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Old Yesterday, 10:50 AM
 
Location: Raleigh
7,849 posts, read 5,808,063 times
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Quote:
Originally Posted by Good4Nothin View Post
My sister had extremely high blood pressure and was put on drugs. She had not been exercising at all for a couple of years. Her husband finally convinced her to start exercising again, and her blood pressure went down. Her doctor had never said anything about exercise, just gave her drugs.

The same thing happened with my mother when she was middle aged. The doctor gave her drugs, and never mentioned exercise. But that was a long time ago. Now they should know better. But it seems like they don't.
Do you want to know what prescribed treatment regimen is least likely to be adhered to by a patient? Diet and Exercise. I agree with you that the smart thing would have been to tell them, "Watch the salt, one cup of coffee only, and start exercising 45 minutes a day, and come back in 6-8 weeks."
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Old Yesterday, 10:53 AM
 
3,758 posts, read 1,107,869 times
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Quote:
Originally Posted by JONOV View Post
Do you want to know what prescribed treatment regimen is least likely to be adhered to by a patient? Diet and Exercise. I agree with you that the smart thing would have been to tell them, "Watch the salt, one cup of coffee only, and start exercising 45 minutes a day, and come back in 6-8 weeks."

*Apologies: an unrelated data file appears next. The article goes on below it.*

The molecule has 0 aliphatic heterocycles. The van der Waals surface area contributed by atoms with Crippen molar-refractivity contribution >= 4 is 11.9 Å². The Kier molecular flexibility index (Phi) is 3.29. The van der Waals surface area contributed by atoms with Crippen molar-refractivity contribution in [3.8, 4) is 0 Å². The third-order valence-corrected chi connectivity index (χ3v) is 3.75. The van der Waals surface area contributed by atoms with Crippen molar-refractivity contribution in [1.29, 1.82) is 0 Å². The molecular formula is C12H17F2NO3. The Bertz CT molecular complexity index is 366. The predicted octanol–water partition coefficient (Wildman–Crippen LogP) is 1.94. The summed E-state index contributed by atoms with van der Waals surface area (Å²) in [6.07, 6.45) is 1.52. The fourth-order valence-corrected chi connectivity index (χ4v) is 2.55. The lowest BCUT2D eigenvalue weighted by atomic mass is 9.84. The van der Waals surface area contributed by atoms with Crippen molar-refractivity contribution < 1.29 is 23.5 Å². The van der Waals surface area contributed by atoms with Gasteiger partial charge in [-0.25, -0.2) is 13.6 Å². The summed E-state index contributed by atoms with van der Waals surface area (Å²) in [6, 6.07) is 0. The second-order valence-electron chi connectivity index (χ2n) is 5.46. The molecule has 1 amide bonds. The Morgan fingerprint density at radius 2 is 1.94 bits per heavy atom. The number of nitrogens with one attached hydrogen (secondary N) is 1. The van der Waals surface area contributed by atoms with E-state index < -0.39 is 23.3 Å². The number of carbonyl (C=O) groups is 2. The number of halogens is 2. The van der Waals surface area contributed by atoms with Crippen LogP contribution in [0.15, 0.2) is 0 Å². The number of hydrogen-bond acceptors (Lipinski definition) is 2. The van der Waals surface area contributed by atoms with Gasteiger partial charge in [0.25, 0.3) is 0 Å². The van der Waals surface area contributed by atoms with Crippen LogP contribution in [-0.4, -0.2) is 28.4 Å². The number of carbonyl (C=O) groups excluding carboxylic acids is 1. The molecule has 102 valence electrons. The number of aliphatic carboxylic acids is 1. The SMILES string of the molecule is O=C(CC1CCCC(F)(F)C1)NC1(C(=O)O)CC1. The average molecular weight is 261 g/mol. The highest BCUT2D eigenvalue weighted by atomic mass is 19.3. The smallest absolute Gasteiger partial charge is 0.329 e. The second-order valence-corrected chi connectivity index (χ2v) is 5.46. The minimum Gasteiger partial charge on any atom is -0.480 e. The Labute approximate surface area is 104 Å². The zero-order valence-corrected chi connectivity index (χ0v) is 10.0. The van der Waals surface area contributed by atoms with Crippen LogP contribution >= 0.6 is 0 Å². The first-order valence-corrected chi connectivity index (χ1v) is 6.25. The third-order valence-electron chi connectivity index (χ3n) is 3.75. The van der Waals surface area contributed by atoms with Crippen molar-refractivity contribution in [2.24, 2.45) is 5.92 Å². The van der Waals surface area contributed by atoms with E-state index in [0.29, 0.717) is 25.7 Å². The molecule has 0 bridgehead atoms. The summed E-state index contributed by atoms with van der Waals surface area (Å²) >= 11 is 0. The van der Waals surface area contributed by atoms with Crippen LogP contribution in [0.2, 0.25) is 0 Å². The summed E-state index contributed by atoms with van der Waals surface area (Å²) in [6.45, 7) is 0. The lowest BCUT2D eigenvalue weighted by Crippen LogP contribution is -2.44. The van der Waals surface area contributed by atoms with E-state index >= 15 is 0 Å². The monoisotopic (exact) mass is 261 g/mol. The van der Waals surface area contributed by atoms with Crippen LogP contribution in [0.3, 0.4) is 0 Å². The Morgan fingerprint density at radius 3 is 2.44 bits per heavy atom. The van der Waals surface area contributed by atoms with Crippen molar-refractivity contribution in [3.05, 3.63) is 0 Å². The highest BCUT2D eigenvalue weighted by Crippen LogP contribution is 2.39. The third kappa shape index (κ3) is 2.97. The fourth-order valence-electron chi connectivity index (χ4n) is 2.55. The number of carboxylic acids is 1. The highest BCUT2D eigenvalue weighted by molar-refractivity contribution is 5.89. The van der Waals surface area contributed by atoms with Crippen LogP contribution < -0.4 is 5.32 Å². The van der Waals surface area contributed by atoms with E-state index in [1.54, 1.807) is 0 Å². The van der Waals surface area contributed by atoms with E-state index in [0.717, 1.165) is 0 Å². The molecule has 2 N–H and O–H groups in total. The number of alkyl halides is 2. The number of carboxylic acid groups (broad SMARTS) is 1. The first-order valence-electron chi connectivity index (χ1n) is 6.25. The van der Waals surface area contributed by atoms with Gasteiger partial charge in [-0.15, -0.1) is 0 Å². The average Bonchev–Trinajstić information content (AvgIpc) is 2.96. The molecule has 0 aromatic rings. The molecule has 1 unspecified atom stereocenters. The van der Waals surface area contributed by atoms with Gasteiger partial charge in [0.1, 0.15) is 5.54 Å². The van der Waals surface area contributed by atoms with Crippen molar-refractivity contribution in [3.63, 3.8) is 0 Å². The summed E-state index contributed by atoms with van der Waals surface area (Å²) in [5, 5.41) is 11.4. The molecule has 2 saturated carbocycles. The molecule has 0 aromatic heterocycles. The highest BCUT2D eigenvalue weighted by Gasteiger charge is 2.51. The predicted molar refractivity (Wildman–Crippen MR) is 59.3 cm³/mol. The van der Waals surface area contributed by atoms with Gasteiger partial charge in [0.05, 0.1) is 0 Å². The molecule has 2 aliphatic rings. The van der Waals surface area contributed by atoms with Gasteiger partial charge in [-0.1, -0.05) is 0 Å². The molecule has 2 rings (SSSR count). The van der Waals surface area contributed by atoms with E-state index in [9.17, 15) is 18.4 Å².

Salt and coffee are ok.

Patients ignore the advice to exercise because they think they can get the same result from drugs. Taking a pill is easier. They don't realize that the pills will cause other problems, and will not fix the cause of the high BP.

I have argued about this many times at this forum. Doctors over-estimate the benefits of drugs, and mostly ignore the disadvantages.
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Old Yesterday, 11:27 AM
 
Location: Teach an Fhir Bholg
12,437 posts, read 13,742,286 times
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Quote:
Originally Posted by mitchmiller9 View Post
....How can doctors rely on blood pressure readings to prescribe medications?
I've never known a doctor to prescribe blood pressure medication based on a few readings. They look for readings that are increasing over time or in some cases take a rather large jump due to a particular physical crisis.

Blood pressure can also be monitored over a twenty-four hour period while a patient goes about their usual activities, and this can be done several times to assess a patient.
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Old Yesterday, 11:28 AM
 
Location: You call this living?
3,545 posts, read 1,479,808 times
Reputation: 9275
My BP is usually in the 120-130/70-80 range, but it can read higher if I'm upset, or had to rush to get the doctor's office. It was very low for a while after a surgery, down to 95/60.

You might want to check it routinely under controlled conditions.
For instance, when you first get up in the morning and just before bed.